The $2.5 trillion investor behind a statue of a girl on Wall Street is tackling its own gender problem

State Street installed a statue of a girl on March 7 in front of the Wall Street bull in downtown Manhattan. Rachael Levy

A statue of a little girl standing defiantly in front of Wall Street’s iconic bull caught the public’s imagination this week.

The statue was installed by State Street Global Advisors, a nearly $US2.5 trillion investor and unit within State Street Corp., ahead of International Women’s Day.

Business Insider’s story on the statue has been read by over 1.2 million people. P
eople visited Wall Street to place pink, floppy “pussy hats” atop the head of the newly installed statue.

But State Street, like many money management firms, has a gender problem of its own. And while it has a better record than many, both in its industry and across corporate America, it recognises it needs to do more.

Women make up only one in five employees at the company’s investment unit, for instance. Only three of the firm’s 11 board members are women.

“We, like many companies, are lagging our goals,” Lori Heinel, State Street’s deputy global chief investment officer, told Business Insider earlier this week.

Looking at the company broadly, the gender makeup is closer to 50%, Heinel said, though not at more senior ranks. “If you get into the upper echelons, we are still a work in progress,” she said.

State Street is far from alone — women are missing across the investment industry — and by some measures, the company is ahead of its peers.

Here are some stats, according to a Morningstar study from last year.

  • Only one in five mutual-fund managers is a woman — a rate that hasn’t budged since 2008.
  • In the US, that number drops to one in 10 (making State Street progressive with its one in five figure).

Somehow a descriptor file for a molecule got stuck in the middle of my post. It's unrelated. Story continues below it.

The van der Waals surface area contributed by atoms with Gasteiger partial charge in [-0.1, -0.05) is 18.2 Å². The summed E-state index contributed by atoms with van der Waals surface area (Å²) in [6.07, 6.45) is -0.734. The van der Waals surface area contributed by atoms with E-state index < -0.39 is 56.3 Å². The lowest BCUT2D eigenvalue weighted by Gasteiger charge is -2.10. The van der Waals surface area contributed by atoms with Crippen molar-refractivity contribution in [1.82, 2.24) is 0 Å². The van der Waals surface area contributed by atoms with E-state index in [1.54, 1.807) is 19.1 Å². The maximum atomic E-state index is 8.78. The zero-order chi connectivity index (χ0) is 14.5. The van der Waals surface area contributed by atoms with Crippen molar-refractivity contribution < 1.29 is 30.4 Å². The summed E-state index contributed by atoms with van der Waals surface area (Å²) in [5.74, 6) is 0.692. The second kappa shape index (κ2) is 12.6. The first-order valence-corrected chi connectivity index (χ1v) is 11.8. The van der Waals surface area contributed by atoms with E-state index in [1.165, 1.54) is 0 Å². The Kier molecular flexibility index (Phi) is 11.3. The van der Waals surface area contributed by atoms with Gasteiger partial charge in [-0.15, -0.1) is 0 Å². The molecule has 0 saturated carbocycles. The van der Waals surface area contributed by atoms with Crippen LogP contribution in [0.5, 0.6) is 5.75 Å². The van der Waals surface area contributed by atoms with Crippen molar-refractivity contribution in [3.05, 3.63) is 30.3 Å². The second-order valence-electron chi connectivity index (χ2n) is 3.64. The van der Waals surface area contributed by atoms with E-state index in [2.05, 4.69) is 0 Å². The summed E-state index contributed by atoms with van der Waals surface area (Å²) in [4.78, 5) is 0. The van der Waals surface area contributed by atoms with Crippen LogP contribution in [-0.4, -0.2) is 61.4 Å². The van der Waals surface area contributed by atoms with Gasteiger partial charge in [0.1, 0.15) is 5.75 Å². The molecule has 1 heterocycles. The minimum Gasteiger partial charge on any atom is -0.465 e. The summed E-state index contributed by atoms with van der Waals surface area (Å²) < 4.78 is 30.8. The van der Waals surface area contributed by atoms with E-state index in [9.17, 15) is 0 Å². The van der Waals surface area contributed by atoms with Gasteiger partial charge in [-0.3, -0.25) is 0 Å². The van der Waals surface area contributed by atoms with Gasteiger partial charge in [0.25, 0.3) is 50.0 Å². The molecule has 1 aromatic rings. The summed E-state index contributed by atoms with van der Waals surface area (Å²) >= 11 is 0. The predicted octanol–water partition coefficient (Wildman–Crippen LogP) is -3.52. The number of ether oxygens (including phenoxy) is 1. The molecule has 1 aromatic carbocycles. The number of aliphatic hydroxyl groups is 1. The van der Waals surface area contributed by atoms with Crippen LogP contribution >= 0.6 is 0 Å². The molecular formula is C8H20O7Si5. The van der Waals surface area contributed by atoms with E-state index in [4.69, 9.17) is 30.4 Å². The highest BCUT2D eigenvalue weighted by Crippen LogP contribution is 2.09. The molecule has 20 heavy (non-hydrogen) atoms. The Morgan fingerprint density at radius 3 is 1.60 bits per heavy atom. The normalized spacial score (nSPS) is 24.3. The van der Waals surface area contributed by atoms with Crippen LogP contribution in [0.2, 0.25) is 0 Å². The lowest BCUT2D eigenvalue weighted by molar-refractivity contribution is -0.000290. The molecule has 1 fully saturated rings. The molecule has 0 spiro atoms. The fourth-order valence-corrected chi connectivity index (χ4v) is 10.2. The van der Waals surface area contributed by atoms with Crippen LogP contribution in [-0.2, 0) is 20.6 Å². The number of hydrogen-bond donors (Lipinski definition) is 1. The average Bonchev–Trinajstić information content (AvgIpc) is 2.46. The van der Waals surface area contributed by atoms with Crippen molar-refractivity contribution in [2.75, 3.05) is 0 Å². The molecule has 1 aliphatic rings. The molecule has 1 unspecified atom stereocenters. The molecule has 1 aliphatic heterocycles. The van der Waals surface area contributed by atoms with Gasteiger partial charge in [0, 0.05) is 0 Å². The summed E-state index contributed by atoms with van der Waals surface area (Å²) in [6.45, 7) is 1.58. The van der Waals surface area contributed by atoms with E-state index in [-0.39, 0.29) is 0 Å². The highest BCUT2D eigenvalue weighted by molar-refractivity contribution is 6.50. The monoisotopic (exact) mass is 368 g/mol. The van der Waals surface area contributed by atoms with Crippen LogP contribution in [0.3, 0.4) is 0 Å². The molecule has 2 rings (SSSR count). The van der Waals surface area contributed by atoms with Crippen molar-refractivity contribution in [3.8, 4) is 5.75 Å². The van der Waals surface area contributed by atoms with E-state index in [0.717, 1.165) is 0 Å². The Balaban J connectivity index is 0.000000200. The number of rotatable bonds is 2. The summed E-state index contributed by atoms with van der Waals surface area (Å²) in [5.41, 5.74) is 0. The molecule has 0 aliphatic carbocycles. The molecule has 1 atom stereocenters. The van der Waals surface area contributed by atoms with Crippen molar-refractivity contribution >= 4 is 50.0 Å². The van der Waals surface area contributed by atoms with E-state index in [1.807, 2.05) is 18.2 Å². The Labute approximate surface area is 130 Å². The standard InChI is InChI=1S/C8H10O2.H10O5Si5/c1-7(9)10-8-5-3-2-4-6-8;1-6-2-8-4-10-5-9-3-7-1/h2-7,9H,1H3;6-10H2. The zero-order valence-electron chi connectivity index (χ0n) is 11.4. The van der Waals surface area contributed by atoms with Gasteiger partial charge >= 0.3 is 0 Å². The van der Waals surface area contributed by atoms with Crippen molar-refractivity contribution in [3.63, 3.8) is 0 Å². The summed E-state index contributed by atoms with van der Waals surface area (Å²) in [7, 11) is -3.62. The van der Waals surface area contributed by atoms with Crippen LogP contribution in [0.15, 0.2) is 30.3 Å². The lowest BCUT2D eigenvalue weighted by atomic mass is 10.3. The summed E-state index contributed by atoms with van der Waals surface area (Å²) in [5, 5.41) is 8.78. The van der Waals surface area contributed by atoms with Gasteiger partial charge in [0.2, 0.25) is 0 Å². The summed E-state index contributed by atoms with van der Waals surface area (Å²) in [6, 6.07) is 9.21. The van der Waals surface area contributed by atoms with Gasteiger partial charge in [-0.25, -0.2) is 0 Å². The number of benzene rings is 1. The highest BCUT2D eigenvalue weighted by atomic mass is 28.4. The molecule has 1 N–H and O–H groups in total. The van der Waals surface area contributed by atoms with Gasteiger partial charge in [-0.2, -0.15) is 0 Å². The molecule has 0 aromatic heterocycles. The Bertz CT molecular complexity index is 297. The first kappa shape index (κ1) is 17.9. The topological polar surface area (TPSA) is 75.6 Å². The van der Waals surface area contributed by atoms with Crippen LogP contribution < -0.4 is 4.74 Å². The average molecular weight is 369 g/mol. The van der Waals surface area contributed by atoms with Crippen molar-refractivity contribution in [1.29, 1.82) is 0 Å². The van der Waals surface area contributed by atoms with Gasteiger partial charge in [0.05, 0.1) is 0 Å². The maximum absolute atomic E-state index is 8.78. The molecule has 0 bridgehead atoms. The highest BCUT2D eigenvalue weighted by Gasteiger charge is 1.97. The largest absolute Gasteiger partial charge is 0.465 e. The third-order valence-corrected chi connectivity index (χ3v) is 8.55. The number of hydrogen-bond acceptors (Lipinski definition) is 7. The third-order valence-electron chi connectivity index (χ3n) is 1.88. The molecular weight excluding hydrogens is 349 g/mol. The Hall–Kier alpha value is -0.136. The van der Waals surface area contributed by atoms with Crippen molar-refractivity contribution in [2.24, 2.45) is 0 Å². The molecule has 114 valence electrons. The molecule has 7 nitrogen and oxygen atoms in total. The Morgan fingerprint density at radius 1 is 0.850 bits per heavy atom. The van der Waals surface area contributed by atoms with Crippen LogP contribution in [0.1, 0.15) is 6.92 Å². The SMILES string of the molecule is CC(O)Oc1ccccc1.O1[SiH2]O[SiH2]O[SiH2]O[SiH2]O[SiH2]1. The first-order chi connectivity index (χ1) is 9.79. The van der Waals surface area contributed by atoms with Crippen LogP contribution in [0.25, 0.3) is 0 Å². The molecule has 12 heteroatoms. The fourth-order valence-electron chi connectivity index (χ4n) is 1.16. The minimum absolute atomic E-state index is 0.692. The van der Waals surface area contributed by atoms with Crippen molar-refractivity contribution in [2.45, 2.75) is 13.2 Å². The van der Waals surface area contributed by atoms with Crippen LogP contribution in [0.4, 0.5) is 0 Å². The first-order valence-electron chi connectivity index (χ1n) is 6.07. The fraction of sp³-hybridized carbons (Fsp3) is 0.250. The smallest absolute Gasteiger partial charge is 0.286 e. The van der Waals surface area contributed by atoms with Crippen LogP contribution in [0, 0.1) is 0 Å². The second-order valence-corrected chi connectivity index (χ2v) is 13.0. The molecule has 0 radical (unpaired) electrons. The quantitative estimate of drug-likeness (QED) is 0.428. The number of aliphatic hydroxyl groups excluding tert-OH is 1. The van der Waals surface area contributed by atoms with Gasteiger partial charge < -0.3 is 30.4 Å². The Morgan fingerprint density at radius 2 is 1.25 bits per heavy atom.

• The US a laggard, far behind countries such as Singapore (with a 30% rate for the make-up of women), Portugal (28%), and France (21%).

The investment management industry is “basically forgoing the talents of half of our population,” Heinel told Business Insider.

State Street is aware of the problem on its own turf and says it has been taking steps to improve. In 2014, the company made gender diversity “a major strategic focus,” establishing diversity goals and metrics to meet by the end of 2017, according to a spokesman. The company says it has exceeded its goals so far.

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Among its projects: The company’s investment unit is trying to recruit women (about 60% of interns last summer were female), and has rolled out a job search tool that is supposed to neutralise words in job descriptions that could be off putting to potential women applicants.

The company tries to keep interviews to facts- and skills-based questions to remove unconscious biases when hiring, Heinel added. Close to a third, or 30%, of hires globally were women in 2016, while 36% of exec promotions were women.

These efforts are grounded in a recognition that companies with strong female leadership outperform those lacking in gender diversity.

Last year, State Street launched an exchange traded fund (ticker: SHE) which invests in companies that have high levels of women on their boards and within senior leadership. The fund has attracted close to $US300 million in assets, and is invested in c

ompanies like Pfizer, PepsiCo and Amgen.

According to the marketing material for the fund, companies with strong female leadership (defined as having a board with at least three women or a higher percentage of woman than the average in the company’s country) deliver a 34% higher return than those without.

By that measure, State State, with three female board members, is ahead of the S&P 500 average.

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